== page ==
There is No Need to Feel Embarrassed
There is a common stigma around the idea of getting tested for an STD. Many feel that by taking a test, they’re announcing to the world they’re positive or contagious. However, getting tested does not immediately equate to a positive result. Instead, getting tested should be approached like any other routine medical exam you would get at your doctor’s office. And in the case the results do turn out positive, there is no need to feel hopeless or as if you are now a threat to the world and that society is going to reject you.
The reality is, an STD is treated just like any other illness or disease, and many are curable or easily managed. There is no need to be ashamed when it comes to battling an illness or any other medical condition. The best approach is to always seek professional help and advice.
Below are 3 common types of STD infections that can be cured if proper testing and treatment are done:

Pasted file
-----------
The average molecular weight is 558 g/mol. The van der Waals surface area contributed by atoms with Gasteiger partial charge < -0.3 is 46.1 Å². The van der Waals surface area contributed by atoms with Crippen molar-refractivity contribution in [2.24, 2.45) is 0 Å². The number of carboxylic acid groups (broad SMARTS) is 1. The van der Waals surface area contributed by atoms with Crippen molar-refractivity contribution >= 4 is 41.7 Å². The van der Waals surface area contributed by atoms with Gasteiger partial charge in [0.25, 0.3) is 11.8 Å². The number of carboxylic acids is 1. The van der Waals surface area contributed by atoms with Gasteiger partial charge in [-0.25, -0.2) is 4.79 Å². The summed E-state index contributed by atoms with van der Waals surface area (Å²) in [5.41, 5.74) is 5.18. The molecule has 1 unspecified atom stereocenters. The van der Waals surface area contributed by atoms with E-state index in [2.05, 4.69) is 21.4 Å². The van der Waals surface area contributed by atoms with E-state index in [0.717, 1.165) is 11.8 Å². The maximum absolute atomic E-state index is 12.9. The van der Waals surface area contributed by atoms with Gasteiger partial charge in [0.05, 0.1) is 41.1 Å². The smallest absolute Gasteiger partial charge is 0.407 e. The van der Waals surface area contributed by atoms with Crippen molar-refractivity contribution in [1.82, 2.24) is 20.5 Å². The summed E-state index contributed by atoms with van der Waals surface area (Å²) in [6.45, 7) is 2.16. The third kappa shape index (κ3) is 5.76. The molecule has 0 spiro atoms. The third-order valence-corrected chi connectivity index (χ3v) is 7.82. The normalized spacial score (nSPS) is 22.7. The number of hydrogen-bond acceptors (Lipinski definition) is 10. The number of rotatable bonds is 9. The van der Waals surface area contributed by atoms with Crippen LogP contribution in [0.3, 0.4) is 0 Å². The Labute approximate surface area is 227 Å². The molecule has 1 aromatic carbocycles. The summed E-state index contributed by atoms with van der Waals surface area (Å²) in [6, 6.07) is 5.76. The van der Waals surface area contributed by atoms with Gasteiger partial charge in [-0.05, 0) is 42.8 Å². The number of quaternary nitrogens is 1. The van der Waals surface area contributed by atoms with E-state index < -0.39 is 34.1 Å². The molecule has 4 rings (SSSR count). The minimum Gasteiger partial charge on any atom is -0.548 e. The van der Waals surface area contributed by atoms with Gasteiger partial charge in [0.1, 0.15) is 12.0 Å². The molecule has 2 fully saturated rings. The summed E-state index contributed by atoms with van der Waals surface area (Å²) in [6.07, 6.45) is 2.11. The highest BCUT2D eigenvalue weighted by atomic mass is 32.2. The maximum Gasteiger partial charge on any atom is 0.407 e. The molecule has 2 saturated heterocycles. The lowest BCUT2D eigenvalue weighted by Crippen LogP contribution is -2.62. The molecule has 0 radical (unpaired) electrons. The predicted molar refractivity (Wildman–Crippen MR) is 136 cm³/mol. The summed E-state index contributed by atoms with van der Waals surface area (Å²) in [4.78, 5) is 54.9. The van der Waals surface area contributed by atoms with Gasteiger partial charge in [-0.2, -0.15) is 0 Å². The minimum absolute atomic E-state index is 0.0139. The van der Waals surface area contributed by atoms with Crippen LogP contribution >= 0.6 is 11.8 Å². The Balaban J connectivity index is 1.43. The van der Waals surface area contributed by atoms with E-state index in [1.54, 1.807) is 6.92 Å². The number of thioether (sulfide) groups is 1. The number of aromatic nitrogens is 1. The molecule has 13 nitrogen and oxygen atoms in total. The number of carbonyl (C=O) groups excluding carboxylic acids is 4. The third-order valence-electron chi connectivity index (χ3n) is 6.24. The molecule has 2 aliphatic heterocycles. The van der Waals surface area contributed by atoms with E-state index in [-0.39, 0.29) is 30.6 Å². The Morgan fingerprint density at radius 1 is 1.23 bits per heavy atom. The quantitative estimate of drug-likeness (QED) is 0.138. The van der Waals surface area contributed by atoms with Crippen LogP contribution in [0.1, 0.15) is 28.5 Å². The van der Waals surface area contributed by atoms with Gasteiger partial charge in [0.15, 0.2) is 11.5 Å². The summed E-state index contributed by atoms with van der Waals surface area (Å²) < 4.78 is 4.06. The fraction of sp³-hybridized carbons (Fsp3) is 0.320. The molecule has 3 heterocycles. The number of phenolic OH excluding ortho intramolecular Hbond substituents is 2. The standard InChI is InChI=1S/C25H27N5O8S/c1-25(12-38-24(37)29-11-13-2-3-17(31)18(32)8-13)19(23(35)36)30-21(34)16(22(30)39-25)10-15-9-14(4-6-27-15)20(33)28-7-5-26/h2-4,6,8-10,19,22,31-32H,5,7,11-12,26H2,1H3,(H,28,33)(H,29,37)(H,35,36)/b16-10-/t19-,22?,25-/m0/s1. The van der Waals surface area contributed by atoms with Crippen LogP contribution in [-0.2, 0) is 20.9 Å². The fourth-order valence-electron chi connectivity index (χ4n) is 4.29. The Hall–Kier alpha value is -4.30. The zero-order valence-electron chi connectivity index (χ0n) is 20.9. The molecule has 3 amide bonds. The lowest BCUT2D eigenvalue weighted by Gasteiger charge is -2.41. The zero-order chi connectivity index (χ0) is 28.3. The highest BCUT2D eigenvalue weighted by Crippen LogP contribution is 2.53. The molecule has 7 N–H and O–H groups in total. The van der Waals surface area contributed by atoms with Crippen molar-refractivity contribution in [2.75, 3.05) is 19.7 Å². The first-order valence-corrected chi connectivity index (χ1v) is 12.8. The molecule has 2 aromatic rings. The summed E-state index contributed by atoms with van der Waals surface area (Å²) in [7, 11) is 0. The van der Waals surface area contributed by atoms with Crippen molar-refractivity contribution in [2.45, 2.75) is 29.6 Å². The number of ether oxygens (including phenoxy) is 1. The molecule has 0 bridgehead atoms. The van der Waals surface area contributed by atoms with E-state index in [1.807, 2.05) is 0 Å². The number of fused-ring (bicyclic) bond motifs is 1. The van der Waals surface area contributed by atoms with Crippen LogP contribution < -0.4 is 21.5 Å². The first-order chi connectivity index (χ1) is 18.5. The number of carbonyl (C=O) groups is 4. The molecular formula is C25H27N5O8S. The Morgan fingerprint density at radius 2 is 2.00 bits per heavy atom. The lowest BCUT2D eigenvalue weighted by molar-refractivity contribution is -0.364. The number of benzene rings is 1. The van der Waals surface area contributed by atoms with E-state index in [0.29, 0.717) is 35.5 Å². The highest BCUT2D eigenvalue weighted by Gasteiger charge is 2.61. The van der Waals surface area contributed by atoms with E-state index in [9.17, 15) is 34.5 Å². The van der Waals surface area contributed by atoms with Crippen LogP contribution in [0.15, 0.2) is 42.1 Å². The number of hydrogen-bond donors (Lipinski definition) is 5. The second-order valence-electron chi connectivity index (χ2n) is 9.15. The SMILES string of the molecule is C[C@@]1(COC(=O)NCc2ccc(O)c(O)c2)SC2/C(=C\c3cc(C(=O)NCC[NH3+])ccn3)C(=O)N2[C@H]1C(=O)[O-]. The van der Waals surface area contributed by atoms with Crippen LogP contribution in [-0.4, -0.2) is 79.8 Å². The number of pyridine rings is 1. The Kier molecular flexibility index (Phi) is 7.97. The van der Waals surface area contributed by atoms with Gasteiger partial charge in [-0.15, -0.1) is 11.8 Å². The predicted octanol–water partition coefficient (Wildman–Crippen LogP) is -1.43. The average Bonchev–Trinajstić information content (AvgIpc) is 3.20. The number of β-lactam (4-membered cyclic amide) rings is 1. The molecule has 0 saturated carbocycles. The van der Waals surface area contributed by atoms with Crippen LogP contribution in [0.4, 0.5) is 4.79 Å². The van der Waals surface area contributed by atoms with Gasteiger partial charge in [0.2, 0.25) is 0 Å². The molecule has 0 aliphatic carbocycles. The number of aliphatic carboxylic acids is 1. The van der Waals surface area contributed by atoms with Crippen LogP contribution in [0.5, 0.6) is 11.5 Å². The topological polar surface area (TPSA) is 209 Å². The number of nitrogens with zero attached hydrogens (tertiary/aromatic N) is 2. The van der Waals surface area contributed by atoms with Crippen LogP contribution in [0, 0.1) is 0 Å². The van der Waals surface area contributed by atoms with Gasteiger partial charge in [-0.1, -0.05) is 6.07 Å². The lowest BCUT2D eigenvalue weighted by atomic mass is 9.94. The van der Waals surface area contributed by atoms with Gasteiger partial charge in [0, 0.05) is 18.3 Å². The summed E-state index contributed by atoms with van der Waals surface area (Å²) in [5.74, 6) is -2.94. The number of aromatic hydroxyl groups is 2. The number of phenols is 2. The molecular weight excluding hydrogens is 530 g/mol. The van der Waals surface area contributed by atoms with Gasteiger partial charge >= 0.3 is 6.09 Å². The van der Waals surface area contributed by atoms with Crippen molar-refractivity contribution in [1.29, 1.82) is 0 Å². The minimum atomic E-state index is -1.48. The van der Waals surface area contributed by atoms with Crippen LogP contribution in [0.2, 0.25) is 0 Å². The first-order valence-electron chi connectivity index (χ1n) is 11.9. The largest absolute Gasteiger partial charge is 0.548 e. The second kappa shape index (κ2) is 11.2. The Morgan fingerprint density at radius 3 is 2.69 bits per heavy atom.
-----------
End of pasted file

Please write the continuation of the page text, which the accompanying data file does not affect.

Most STDs can be cured and handled with the use of antibiotics prescribed by your doctor. More resistant types like HIV, hepatitis B, herpes, etc., can also usually be managed and kept under control with the help of lifelong treatment. Nonetheless, the important thing to remember is that help is available, you’re not alone and countless others have gone through the same experience.
Understand The True Significance of an STD Diagnosis
A STD diagnosis is no longer a death sentence — it simply means that medical help is needed. An STD diagnosis is also by no means a title or new identity. A positive result is not something to dread to the point of it signifying that your life is over. Understanding that anyone can become infected and may therefore need medical help, is a huge factor when it comes to eliminating the fear and stigma behind getting tested.
Studies show that about 27% of young women don’t feel comfortable talking about their sex life and addressing STDs with their doctors. While it is understandable to be hesitant about opening up about your personal issues and concerns, the key is to find a medical professional whom you trust and feel comfortable with/ Also, keep in mind doctors experience situations of this nature on a regular basis and have seen it all. It is their job to help ease your fears as you take care of your health.